I now know, having perused Geraldine Brooks' website, that March won the 2006 Pulitzer prize for fiction. I had not noticed that it had received such acclaim when I pulled it from the shelf at our modest library, but now, having finished the last page, I am not surprised it did. It is good. Brooks' is an authentic voice. Her extensive reading of primary sources, particularly the writings of Bronson Alcott, that was the inspiration for L.M. Alcott's father figure in Little Women, gives Brooks a handle on the cadences of 19th century prose. Combined with her literary skill, Brooks brings to her narrative journalistic details, a result of her experience as a correspondent in war-torn countries.

In the novel, Brooks gives thoughtful consideration to a quandry common to many: how do we come to terms with the discrepency between our ideals and the realities of life? Mr. March is a pacifist, and enlists as a chaplain, seeking to live out his beliefs. Later, he later sees people in his care killed, and killed because of his own cowardice or in the effort to save him. It is a difficult cross to bear. Grace, the educated daughter of a plantation owner and his slave, offers this perspective to Mr. March as he flagellates himself for the horrors he believe he has caused:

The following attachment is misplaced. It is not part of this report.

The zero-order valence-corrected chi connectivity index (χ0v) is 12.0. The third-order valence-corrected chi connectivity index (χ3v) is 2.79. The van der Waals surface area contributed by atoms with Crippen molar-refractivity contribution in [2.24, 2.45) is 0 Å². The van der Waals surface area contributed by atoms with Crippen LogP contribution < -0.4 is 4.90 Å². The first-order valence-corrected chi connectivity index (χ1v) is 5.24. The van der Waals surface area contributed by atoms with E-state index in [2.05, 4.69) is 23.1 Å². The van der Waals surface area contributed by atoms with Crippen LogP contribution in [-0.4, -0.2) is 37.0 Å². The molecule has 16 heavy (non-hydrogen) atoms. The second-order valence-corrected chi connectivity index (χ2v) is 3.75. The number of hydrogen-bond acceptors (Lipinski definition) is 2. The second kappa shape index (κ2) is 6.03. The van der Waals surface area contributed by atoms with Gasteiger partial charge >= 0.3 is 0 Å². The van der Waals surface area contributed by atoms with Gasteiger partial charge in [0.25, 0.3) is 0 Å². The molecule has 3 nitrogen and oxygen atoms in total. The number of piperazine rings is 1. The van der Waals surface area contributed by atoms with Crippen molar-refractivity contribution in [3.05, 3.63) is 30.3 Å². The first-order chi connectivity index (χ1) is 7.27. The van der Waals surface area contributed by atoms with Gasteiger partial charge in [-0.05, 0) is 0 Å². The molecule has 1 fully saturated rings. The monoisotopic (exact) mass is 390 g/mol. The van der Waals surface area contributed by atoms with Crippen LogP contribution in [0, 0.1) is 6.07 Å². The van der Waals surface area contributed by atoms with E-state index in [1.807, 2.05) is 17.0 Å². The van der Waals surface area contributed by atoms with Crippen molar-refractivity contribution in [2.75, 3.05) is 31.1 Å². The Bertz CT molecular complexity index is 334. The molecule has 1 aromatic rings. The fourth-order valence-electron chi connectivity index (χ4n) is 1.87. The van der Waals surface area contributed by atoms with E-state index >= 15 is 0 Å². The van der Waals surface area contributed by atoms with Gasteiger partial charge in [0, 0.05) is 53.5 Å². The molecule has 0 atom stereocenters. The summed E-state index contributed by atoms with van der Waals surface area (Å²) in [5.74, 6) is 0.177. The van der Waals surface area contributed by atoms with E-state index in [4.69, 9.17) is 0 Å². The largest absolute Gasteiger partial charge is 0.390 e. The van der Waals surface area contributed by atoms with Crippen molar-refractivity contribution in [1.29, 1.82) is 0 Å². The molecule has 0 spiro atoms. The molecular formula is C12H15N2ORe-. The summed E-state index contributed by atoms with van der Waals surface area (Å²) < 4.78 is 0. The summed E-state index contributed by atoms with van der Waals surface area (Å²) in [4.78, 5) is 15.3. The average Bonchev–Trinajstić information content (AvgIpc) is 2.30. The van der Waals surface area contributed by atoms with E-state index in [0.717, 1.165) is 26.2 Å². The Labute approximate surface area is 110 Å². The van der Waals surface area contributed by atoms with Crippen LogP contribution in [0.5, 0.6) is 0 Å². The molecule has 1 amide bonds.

"You are not God. You do not determine the outcome. The outcome is not the point."

"The what, pray, is the point?" His voice was a dry, soft rattle, like a breeze through a bough of dead leaves."

"The point is the effort. That you, believing what you believed--what you sincerely believed, including the commandment 'thou shalt not kill'--acted upon it. To believe, to act, and to have events confound you--I grant you, that is hard to bear. But to believe, and not to act, or to act in a way that every fiber of your soul held was wrong--how can you not see? That is what would have been reprehensible." (258)
Later, Grace continues:
I simply ask you to see that there is only one thing to do when we fall, and that is to get up, and go on with the life that is set in front of us, and try to do the good of which our hands are capable for the people who come in our way. (268)
This embodiment of grace is probably the greatest reason I found to love March, and to appreciate it for more than the historical fiction it is in genre. Brooks is right, and she expresses the truth eloquently; we waste precious time beating ourselves up over past failures. The only hope is to forgive, ourselves, then others, moving forward with conviction and compassion.

Related Links:
  • "March to the Front," an article about Brooks' journey to writing March, by Catherine Keenan of the Sydney Morning Herald
  • "The Writing Life," Geraldine Brooks' reflections on her craft


Popular Posts